Events and Exhibits
The Transforming Principle:
DNA - the molecule of heredity
February – November 2009
The story of DNA is one of the most fascinating of modern science. Contrary to popular belief, the discovery of the chemical structure and biological function of deoxyribonucleic acid (DNA) did not occur within several years in the twentieth century and was not accomplished by a small, select group of scientists. In fact DNA was discovered almost a century and half ago. Solving the problems of DNA was similar to the painstaking work in assembling the many isolated pieces of a large jigsaw puzzle. A great number of scientists working in a variety of fields contributed to the final outcome, but few ever received anything more significant than the personal satisfaction of having been a participant. Gregor Mendel, Austrian priest and scientist, played a very important role in the discovery of genes and heredity. He is considered to be “the father of genetics” with his famous experiment in 1865 about peapods that explained the patterns of inheritance. In 1869 Swiss physician Frederich Miescher isolated DNA from white blood cells and called them “nuclein,” later known as nucleic acid. At the beginning of the twentieth century Phoebus Aaron Theodore Levene, biochemist at The Rockefeller Institute, identified the components of DNA. In 1928, Frederick Griffith, a British geneticist, discovered what he called a transforming principle in which a nonvirulent bacteria was turned into a virulent one. It was not until sixteen years later that Griffith’s “transforming principle” was identified as DNA by Avery, MacLeod, and McCarty.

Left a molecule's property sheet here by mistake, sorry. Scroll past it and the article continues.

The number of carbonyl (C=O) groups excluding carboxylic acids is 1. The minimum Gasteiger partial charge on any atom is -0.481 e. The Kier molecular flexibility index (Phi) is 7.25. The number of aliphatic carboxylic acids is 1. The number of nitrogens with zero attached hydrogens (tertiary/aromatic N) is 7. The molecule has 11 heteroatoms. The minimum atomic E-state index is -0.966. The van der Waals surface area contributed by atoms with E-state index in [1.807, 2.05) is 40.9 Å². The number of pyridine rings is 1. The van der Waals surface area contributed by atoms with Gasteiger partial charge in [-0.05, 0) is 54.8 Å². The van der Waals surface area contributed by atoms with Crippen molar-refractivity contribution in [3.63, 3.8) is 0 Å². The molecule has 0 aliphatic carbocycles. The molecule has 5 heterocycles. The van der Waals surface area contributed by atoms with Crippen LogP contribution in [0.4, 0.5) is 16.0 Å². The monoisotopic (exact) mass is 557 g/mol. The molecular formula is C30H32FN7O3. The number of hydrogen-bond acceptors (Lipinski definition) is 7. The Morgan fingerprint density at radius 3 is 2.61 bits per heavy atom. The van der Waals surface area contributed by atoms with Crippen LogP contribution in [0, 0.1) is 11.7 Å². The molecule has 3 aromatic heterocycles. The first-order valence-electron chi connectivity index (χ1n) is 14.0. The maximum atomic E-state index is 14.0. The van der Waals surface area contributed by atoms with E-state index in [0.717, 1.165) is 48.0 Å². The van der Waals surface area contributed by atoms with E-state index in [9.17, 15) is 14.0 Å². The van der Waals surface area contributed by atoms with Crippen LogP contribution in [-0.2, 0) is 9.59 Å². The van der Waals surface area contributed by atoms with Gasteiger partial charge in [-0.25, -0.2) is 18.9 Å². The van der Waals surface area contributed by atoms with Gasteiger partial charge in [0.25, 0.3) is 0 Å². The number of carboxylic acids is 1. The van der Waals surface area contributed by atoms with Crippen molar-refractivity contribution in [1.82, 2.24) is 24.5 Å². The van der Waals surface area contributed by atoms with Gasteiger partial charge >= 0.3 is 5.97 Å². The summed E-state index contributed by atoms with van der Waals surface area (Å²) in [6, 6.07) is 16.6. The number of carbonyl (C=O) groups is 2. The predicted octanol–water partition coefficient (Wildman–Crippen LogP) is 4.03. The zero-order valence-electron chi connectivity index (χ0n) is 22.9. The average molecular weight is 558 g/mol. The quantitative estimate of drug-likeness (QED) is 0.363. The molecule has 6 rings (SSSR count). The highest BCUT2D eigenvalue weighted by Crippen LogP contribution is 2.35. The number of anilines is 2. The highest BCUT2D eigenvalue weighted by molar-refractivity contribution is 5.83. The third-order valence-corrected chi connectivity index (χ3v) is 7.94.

The Professor, the Institute, and DNA
Oswald Theodore Avery was born on October 21, 1877 in Halifax, Nova Scotia. The family moved to New York City in 1887 where Avery chose a career in medicine. He received his medical degree in 1904 and moved in 1907 to Hoagland Laboratory in Brooklyn where he developed an interest in tuberculosis. It was during this time that Avery established what his biographer René Dubos called the pattern of his career, the “systematic effort to understand the biological activities of pathogenic bacteria through knowledge of their chemical composition.” Avery’s work came to the attention of Rufus Cole, the director of The Rockefeller Institute Hospital, and he asked Avery to join the Hospital’s pneumonia research program. Avery moved to The Rockefeller Institute in 1913, where he focused most of his research for the next thirty-five years on a single species, the pneumococcus. There he worked with scientists who were widely recognized as being among the elite in their fields, including Alphonse R. Dochez, René Dubos, Michael Heidelberger, Rebecca Lancefield, Rollin Hotchkiss, Walther Goebel, Maclyn McCarty, and Colin MacLeod. His research career culminated in 1944, when, with McCarty and MacLeod, Avery published the seminal paper proving that the hereditary material was DNA and not protein as most scientists initially assumed.
The Transforming Principle